Venue security will enforce ground rules, which will follow current CDC and State of New Jersey guidelines for outdoor events and dining.
In the event of inclement weather, an alternate plan will be announced.
If you can't make it in person, tune in at 9am ET on 107.1 FM at the Jersey Shore (and in Southern Ocean County at 99.7), and go here for all ways and shapes and forms of listening options: 1071theboss.com/apps-streaming/ - August 29, 2020
Co-authors Philippe Margotin and Jean-Michel Guesdon — who collaborated on earlier books in this series for The Beatles, The Rolling Stones, Pink Floyd, and Led Zeppelin — take on the Springsteen catalog from Greetings through Western Stars.
They've also kindly done some autographing for us, so that the first 500 pre-orders will ship from Backstreet Records with a signed bookplate. A free, exclusive bookmark, too!
Now, we wouldn't be the trainspotters we are without noting: All the songs? No, not all the songs. Studio album and EP tracks, yes, along with B-sides — and Tracks and 18 Tracks, even The Promise and Chapter and Verse are covered. But you'll discover omissions, too. "The Man Who Got Away" isn't the only one that got away.
But any more songs and it might get too heavy to lift — this is a hefty one for your coffee table (don't drop it on your foot), 670 pages packed with song-by-song notes on genesis, lyrics, production, crew, and more, well-illustrated with color and B&W photos throughout.
AUTHOR BRIAN HIATT GUESTS FOR NBTB SEASON 1 FINALE Today, the None But the Brave podcast wraps up its inaugural season with an extensive and informative interview with Brian Hiatt, Senior Writer at Rolling Stone magazine and author of the authoritative book Bruce Springsteen: The Stories Behind the Songs.
Podcast co-hosts Backstreets contributor Flynn McLean and film producer Hal Schwartz talk to Brian about the origins of the book and how he got access to the many key Springsteen associates quoted, including all of the producers Bruce has worked with over the past three decades. The interview also includes such juicy details as the story behind the still-unreleased 1995 Western swing album that Bruce simultaneously recorded with The Ghost of Tom Joad, as well as the tale about how Hiatt discussed Bruce's performance of "Achy Breaky Heart" from the legendary Basie '93 show with Billy Ray Cyrus himself.
"We were very excited to talk to Brian about his book," McLean says. "He's a long-time fan who knew what to ask the involved personnel to get a deeper read on Bruce's catalog."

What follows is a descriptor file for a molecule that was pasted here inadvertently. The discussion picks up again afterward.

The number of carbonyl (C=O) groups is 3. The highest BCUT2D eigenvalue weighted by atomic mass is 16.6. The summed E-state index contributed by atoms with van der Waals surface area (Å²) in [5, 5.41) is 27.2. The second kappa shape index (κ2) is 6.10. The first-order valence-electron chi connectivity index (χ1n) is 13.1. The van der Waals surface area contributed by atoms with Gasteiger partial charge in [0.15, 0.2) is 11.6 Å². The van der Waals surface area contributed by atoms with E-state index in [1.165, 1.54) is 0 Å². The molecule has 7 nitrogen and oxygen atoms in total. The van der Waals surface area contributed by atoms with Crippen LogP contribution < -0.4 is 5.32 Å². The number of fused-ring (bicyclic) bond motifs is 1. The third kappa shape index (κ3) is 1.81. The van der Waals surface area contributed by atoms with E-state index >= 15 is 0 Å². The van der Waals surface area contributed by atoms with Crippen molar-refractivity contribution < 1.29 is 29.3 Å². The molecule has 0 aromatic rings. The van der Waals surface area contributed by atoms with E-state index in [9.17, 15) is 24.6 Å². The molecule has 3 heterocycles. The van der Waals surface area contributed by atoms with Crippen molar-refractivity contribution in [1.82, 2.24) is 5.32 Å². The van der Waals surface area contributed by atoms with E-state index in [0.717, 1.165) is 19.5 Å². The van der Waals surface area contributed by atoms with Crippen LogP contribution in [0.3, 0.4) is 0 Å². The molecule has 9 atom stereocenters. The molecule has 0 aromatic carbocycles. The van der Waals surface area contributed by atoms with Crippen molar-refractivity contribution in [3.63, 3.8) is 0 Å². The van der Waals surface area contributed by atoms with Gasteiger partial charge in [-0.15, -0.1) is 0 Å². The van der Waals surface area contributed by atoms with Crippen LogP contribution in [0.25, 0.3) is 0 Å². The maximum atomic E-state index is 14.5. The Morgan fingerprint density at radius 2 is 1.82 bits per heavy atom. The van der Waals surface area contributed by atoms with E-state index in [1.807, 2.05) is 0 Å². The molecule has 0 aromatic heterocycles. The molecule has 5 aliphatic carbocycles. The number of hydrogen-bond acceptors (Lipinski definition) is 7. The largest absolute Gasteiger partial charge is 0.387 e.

Schwartz adds,"We really had a blast talking with Brian. His book is absolutely essential reading for every Springsteen fan."
Congratulations to Flynn and Hal on an entertaining, enlightening, and educational first season, 22 episodes in all. Previous guests on the None But the Brave podcast include Backstreets Associate Editor Jonathan Pont, photographer Debra Rothenberg, and Stan Goldstein, co-author of the book Rock and Roll Tour of the Jersey Shore.
We'll look forward to welcoming None But the Brave back for Season 2! - August 25, 2020
DREAMS AND VISIONS OF BORN TO RUN AT 45
As we mark the anniversary of Bruce Springsteen's 1975 masterpiece Born to Run, don't miss
this giveaway from Sony Music: enter for a chance to win a BTR prize package including a nifty set of headphones and Eric Meola's stunning book documenting the cover sessions, the long-out-of-print Born to Run: The Unseen Photos.
Celebrate the 45th anniversary of the iconic album and enter to win a Born to Run vinyl, the Born To Run: Unseen Photos hardcover book by Eric Meola, and a pair of Sony WH-1000XM4 noise canceling headphones!https://t.co/LFoSbmPtelpic.twitter.com/gTxji7n6j6
PETE SEEGER, MUSICAL GREAT-GRANDFATHER
An exclusive clip from director Nick Mead
With Bruce Springsteen's live Archive Series putting the Seeger Sessions Band back in the spotlight, we have some previously unseen footage with its late namesake.
Pete Seeger, who died in 2014, wasn't entirely comfortable with having his name on Springsteen's high-profile 2006 project (hence a respectful change along the way to simply the "Sessions Band"), but his life's work of collecting, performing, amplifying, and preserving traditional folk songs remains a prime inspiration no matter the name.
His ambivalence is clear in this never-before-seen footage shot by director Nick Mead (Clarence Clemons: Who Do I Think I Am?). Seeger ruminates on "too much publicity," but he also grants, "I'm a lucky old musician, to know that I've got musical grandchildren and great-grandchildren all over the country."
In under four minutes, we get a closer look at his banjo's legend ("THIS MACHINE SURROUNDS HATE AND FORCES IT TO SURRENDER"), some choice words for uncertain times, and even a magical, impromptu take on Irving Berlin's "Blue Skies."
"In the long run," Pete says in the interview with Mead, "I think guitars and banjos will be more important than guns… Some music just helps you to forget your troubles; some music helps you understand your troubles. And, occasionally, music comes along which helps you do something about your troubles."
Nick also gives us the backstory behind the interview:
Many, many years ago I was having dinner with Jeff Lynne, and I asked him, "So how'd you get into this guitar business, then?"